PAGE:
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Jim Davidson on Operation Yewtree and sex abuse he suffered as child

When we meet, Jim Davidson has the air of a man about to visit the dentist.

Jim Davidson estimates the financial cost of Operation Yewtree on his career at half a million pounds
Jim Davidson estimates the financial cost of Operation Yewtree on his career at half a million pounds

While outwardly jovial as he ushers the photographer and me into his basement flat in London - "We're down in the dungeon," he joshes - beneath the affable and polite exterior appear to bubble the conflicted emotions of someone who isn't quite sure what the agenda is.

Davidson, who shot to fame in the late 1970s with his eponymous TV show before presenting family favourites Big Break and The Generation Game, has been in the comedy game long enough to know how it works. He's got something to plug - a month-long run at the Edinburgh Festival Fringe and a new autobiography - but as he sits down he has a subdued, guarded demeanour. You can almost see the cogs whirring in his head as, like a nasty tooth extraction, he wishes the next hour to pass as quickly as possible.

His Fringe debut, No Further Action, promises to tell the story of the worst year of his life, addressing his arrest under Operation Yewtree over alleged sexual offences, the tumult that followed and the subsequent clearing of his name after the Crown Prosecution Service ruled last August there was "insufficient evidence for a realistic prospect of conviction".

The show, alongside a forthcoming book, charts a "nightmare year of interrogation and tabloid speculation" - to quote the press release - which left Davidson "shaken to the core". But, it trumpets, with "all charges dropped, he can finally look back on his year from hell." Not least "winning the heart of the nation all over again as a Big Brother champion". Yet, away from the hyperbole, the story is arguably less black and white, something that the 60-year-old comedian would attest to. Davidson was arrested by detectives from Operation Yewtree, the police investigation set up after the Jimmy Savile sex abuse scandal, on January 2, 2013. His arrest was not linked to the late DJ.

Davidson had flown into Heathrow from Glasgow, where he'd spent New Year with his wife Michelle, and was to take part in the reality television series Celebrity Big Brother. On arrival he was met by police. "It wasn't an SAS SWAT team - I had to talk them in," he clarifies, mimicking holding a mobile phone to an ear while gesticulating wildly to attract the attention of the arresting officer.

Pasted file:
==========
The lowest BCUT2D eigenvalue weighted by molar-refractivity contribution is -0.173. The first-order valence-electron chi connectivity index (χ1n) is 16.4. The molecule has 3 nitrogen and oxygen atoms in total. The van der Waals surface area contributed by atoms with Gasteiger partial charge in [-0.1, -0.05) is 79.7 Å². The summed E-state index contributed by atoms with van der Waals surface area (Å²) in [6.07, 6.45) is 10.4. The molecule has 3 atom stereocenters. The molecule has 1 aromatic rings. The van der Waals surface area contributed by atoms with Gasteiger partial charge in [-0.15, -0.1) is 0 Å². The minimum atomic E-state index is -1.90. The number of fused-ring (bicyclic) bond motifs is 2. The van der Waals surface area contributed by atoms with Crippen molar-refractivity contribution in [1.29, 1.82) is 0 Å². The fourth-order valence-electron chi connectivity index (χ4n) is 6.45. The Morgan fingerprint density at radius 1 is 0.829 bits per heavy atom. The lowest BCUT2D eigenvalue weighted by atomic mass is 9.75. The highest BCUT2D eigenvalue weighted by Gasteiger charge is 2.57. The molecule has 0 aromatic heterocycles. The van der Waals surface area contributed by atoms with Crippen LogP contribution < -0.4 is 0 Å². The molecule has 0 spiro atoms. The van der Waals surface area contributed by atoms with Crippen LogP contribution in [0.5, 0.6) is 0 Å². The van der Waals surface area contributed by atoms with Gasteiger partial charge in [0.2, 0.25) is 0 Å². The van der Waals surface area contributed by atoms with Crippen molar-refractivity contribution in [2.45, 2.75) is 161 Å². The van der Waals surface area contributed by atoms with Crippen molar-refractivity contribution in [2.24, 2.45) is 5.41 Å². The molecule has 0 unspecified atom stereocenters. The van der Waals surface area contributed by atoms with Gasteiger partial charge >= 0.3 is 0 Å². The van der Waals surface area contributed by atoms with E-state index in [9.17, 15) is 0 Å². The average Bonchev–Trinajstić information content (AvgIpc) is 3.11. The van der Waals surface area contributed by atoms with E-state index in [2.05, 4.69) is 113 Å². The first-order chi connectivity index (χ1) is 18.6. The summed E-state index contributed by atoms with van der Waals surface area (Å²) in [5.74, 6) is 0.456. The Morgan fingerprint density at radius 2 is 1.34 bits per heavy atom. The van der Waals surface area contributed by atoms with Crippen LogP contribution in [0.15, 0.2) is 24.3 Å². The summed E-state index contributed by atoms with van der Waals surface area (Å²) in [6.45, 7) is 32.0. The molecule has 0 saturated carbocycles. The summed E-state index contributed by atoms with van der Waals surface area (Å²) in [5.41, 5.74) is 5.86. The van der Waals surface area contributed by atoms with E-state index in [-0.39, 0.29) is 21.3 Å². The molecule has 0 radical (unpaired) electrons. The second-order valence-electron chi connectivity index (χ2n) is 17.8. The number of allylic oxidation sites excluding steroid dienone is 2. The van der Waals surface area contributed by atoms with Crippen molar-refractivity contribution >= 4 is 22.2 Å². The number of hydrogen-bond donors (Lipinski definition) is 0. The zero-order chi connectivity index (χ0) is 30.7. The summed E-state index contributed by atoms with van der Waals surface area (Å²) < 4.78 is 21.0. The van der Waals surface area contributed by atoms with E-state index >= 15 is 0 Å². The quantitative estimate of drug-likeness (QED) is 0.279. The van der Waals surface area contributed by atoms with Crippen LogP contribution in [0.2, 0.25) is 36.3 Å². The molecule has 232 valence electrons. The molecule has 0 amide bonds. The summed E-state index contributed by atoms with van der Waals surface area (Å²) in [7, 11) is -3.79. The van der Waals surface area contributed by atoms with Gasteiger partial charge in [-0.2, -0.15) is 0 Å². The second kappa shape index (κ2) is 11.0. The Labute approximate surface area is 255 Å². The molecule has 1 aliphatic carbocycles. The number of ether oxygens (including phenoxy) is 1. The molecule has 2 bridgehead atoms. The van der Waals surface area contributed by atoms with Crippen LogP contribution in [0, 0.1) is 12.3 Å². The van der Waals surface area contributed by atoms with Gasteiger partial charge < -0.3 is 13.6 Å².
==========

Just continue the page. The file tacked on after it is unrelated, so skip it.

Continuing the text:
At a nearby police station, accompanied by his lawyer Henri Brandman, Davidson heard the allegations of sexual assault made by two women which dated back to 1988 and 1989. Released on bail, he was re-arrested in March 2013 after further allegations - ranging from him having touched a woman's breast to rape - surfaced.

Throughout, Davidson consistently denied the claims made against him. In the weeks that followed he and his team worked round the clock to gather evidence to counter the allegations. Davidson kept a diary while under investigation in what he describes as a bid to stave off the "demons" and stop himself falling to bits.

"It was a way to concentrate on the facts rather than what was in the political air," he says. "The more I read the facts, the more I was convinced there was something else going on. Because the facts were flimsy. They [the police] obviously hadn't done any investigation. I thought: 'This is not right, being arrested when they haven't done any investigation. Maybe I'm guilty and they are just looking to fill in the gaps and put the roof on the house first.' That was the frightening bit. This sounds ridiculous but when you haven't done it, you can't wriggle off."

Davidson will detail all the allegations in his book, right down to claims by two of the women who, independently from one another, he tells me, claimed to have bit him "on the willy" during alleged sexual assaults. This, it would seem, is a notion Davidson finds particularly troubling. He refers to the case of PR mogul Max Clifford who was jailed for eight years in May for assaulting four women and girls.

"I was listening to the Max Clifford case and I read an article about one of his victims and it sounded daft," he says. "You must tell me, as a woman, or perhaps a feminist, how it is possible to force a woman to do a sex act on you?"

I'm caught off guard by the question. We eyeball each other across the coffee table. How is it possible? I parrot back. "To give you a blow job," he clarifies. "If that man doesn't have a knife, threaten to kill you or have a gun, how do you force someone? And why would you want to with all those teeth in there?"

But it does happen, I say. "I can't see how," replies Davidson. He can't see physically how that could happen? "How could you force someone to perform a sex act on you that then doesn't run out afterwards? I just don't know how you do that."